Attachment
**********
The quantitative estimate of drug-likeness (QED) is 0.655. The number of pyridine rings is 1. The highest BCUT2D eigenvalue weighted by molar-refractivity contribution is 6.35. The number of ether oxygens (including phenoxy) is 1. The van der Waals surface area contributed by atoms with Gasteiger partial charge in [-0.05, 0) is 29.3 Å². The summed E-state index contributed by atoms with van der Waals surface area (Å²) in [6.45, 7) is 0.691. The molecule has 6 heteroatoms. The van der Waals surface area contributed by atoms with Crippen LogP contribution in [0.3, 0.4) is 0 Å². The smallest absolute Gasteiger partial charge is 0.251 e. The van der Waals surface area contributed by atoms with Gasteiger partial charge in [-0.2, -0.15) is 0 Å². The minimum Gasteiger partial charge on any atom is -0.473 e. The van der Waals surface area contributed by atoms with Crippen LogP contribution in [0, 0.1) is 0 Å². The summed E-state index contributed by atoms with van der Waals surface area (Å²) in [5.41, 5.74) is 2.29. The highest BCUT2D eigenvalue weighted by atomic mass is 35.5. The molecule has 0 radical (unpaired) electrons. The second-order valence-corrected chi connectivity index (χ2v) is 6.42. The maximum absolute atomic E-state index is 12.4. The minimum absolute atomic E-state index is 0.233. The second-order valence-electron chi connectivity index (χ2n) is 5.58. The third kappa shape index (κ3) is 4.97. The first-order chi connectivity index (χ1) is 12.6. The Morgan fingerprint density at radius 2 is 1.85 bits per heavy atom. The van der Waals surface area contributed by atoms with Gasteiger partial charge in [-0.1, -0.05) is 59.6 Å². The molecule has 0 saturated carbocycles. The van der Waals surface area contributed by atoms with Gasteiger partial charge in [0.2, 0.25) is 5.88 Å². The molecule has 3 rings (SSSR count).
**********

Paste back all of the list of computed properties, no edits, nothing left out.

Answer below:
The quantitative estimate of drug-likeness (QED) is 0.655. The number of pyridine rings is 1. The highest BCUT2D eigenvalue weighted by molar-refractivity contribution is 6.35. The number of ether oxygens (including phenoxy) is 1. The van der Waals surface area contributed by atoms with Gasteiger partial charge in [-0.05, 0) is 29.3 Å². The summed E-state index contributed by atoms with van der Waals surface area (Å²) in [6.45, 7) is 0.691. The molecule has 6 heteroatoms. The van der Waals surface area contributed by atoms with Crippen LogP contribution in [0.3, 0.4) is 0 Å². The smallest absolute Gasteiger partial charge is 0.251 e. The van der Waals surface area contributed by atoms with Gasteiger partial charge in [-0.2, -0.15) is 0 Å². The minimum Gasteiger partial charge on any atom is -0.473 e. The van der Waals surface area contributed by atoms with Crippen LogP contribution in [0, 0.1) is 0 Å². The summed E-state index contributed by atoms with van der Waals surface area (Å²) in [5.41, 5.74) is 2.29. The highest BCUT2D eigenvalue weighted by atomic mass is 35.5. The molecule has 0 radical (unpaired) electrons. The second-order valence-corrected chi connectivity index (χ2v) is 6.42. The maximum absolute atomic E-state index is 12.4. The minimum absolute atomic E-state index is 0.233. The second-order valence-electron chi connectivity index (χ2n) is 5.58. The third kappa shape index (κ3) is 4.97. The first-order chi connectivity index (χ1) is 12.6. The Morgan fingerprint density at radius 2 is 1.85 bits per heavy atom. The van der Waals surface area contributed by atoms with Gasteiger partial charge in [-0.1, -0.05) is 59.6 Å². The molecule has 0 saturated carbocycles. The van der Waals surface area contributed by atoms with Gasteiger partial charge in [0.2, 0.25) is 5.88 Å². The molecule has 3 rings (SSSR count).